It is this mysterious mix that makes Bukahara unique. Psychedelic swing, Arabic reggae, Balkan jazz, or even folk hip hop, are funny sounding genres that are not necessarily contradictions. This is proven with a lot of acoustic sophistication and great love by four thoroughbred musicians: Bukahara.


These multi-instrumentalists easily manage a balancing act between lightness and enthusiastic devotion. For observers of postmodern developments not only in music it is unavoidable and obvious that music is more and more nourished by digital signals. Bukahara opposes this trend and stays authentic and analogue – in favor of the audience.

Another factor which contributes to the uniqueness and the paradigmatic nature of Bukahara is due to its various cultural identities.Although their individual cultural origins partly could not be more different and contradictory, the Bukahara guys do proof indeed that it is still possible to create something hardly more peaceful – namely music.Thus they not only connect themselves but also an audience that appreciates a constructive image of culture and associated opportunities.

Thus they not only connect to itself, but also an audience that appreciates a constructive image of culture and the associated opportunities. Whether barefoot at one of their festivals or spontaneously at a house party or breathless in the spotlight – their lives are the stage.

Bukahara - Canaries In A Coalmine

The fifth album “Canaries in a Coalmine” is engaging and authentic.

The new recordings were taken under the watchful eye of the experienced producer Tilman Hopf, who in the past has collaborated with Dendeman, José Gonzales and Astrid North. Thanks to him the new songs are much clearer. You can hear the sounds of wind instruments and violins in them. Bukahara musicians have never allowed anyone to enter the recording process of their work. But Tilman Hopf directed them to experiment with sound and became the fifth member of the band.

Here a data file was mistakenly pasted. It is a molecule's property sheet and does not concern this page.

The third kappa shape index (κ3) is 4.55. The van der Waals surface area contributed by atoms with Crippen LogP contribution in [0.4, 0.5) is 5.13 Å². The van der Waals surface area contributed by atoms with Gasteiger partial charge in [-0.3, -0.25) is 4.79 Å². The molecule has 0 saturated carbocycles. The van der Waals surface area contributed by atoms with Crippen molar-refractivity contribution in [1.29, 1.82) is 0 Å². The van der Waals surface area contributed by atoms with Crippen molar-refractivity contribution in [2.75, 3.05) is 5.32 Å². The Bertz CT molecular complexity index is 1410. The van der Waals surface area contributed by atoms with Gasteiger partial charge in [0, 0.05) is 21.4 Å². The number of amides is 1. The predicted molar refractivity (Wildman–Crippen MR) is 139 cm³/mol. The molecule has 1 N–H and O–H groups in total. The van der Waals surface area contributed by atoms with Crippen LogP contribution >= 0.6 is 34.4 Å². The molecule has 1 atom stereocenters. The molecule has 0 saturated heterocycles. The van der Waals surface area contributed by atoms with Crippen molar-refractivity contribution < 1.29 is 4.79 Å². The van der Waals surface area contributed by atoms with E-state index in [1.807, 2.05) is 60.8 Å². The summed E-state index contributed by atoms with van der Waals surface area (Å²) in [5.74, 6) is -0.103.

Social debate about fear, populism and hope.

In addition to the change in sound and production conditions, Bukahara also has new text messages. Halle, Hanau and xenophobia did not leave the musicians with their dazzling biographies without a trace. As the band’s main lyricist, Soufian Zoghlami confronts his own fears and develops counter strategies. “Afraid No More” is committed to anxiety and at the same time asks who benefits from these fears in our society. Above all the right-wing populists and demagogues, who still stir up our fears. “Vulture and the Little Boy” and “Under the Sea” also take us to current places of horror and fear. But then Zoghlami also combines fear with a defiant call for resistance. “Afraid No More” is the best example of this attitude.

“Canaries in a Coalmine” admirably carries the threat along with formulating a strong sense of belonging. The song that already has this in the title of the album is “We Are Still Here!” The eleven songs are dedicated, emotional and reflective, but never dogmatic. And in songs like “Baum”, Laterna Magica “and” Wolken “the view is simply blue, full of hope, confidence and happiness. Soufian Zoghlami has also moved closer to himself with these songs and is now singing some songs in German.

Bird metaphor

In the past, canaries were abandoned in coal pits in cages – as a warning if the oxygen should become scarce. The fading song of the birds warned workers of the danger to their own lives. Bukahara took the picture of the “Canaries in a Coalmine” to find a picture for our situation. Are we out of air? Are we being marginalized and sacrificed as decoys and stupid poultry? That is why the musicians from Bukahara have contrasted this picture with a very high contrast and set the cover for the album title. A colorful peacock to tell us looks here, we don’t have to be caged and marginalized in a society. We can show self-confidence and pride, and be aware of our size as a group.

NMR (photo: press Bukahara)